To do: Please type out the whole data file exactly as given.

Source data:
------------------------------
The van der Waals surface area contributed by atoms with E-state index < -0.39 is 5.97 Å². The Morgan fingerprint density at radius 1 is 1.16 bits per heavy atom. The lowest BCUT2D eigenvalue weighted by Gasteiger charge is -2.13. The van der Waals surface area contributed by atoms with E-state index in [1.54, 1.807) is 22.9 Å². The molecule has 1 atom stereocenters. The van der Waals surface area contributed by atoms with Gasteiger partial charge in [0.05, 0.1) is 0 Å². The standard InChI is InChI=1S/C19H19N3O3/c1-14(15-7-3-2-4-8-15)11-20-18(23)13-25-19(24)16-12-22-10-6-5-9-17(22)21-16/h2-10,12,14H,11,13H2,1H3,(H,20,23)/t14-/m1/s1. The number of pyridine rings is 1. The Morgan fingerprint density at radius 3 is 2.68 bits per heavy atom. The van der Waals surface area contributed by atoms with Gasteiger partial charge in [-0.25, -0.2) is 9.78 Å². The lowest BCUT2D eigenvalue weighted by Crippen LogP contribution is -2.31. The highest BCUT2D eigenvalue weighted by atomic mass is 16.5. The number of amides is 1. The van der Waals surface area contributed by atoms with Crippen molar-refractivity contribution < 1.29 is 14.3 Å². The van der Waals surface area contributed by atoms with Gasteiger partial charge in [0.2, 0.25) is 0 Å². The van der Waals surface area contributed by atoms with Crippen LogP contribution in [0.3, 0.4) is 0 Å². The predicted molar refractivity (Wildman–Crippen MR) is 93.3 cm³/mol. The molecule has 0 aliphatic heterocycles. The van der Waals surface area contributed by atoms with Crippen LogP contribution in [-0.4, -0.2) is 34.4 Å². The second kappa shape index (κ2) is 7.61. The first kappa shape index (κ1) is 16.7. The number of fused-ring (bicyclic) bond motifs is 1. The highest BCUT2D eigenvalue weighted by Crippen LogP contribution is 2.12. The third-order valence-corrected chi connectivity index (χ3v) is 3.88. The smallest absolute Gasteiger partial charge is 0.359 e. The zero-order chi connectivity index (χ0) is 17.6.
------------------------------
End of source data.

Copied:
The van der Waals surface area contributed by atoms with E-state index < -0.39 is 5.97 Å². The Morgan fingerprint density at radius 1 is 1.16 bits per heavy atom. The lowest BCUT2D eigenvalue weighted by Gasteiger charge is -2.13. The van der Waals surface area contributed by atoms with E-state index in [1.54, 1.807) is 22.9 Å². The molecule has 1 atom stereocenters. The van der Waals surface area contributed by atoms with Gasteiger partial charge in [0.05, 0.1) is 0 Å². The standard InChI is InChI=1S/C19H19N3O3/c1-14(15-7-3-2-4-8-15)11-20-18(23)13-25-19(24)16-12-22-10-6-5-9-17(22)21-16/h2-10,12,14H,11,13H2,1H3,(H,20,23)/t14-/m1/s1. The number of pyridine rings is 1. The Morgan fingerprint density at radius 3 is 2.68 bits per heavy atom. The van der Waals surface area contributed by atoms with Gasteiger partial charge in [-0.25, -0.2) is 9.78 Å². The lowest BCUT2D eigenvalue weighted by Crippen LogP contribution is -2.31. The highest BCUT2D eigenvalue weighted by atomic mass is 16.5. The number of amides is 1. The van der Waals surface area contributed by atoms with Crippen molar-refractivity contribution < 1.29 is 14.3 Å². The van der Waals surface area contributed by atoms with Gasteiger partial charge in [0.2, 0.25) is 0 Å². The van der Waals surface area contributed by atoms with Crippen LogP contribution in [0.3, 0.4) is 0 Å². The predicted molar refractivity (Wildman–Crippen MR) is 93.3 cm³/mol. The molecule has 0 aliphatic heterocycles. The van der Waals surface area contributed by atoms with Crippen LogP contribution in [-0.4, -0.2) is 34.4 Å². The second kappa shape index (κ2) is 7.61. The first kappa shape index (κ1) is 16.7. The number of fused-ring (bicyclic) bond motifs is 1. The highest BCUT2D eigenvalue weighted by Crippen LogP contribution is 2.12. The third-order valence-corrected chi connectivity index (χ3v) is 3.88. The smallest absolute Gasteiger partial charge is 0.359 e. The zero-order chi connectivity index (χ0) is 17.6.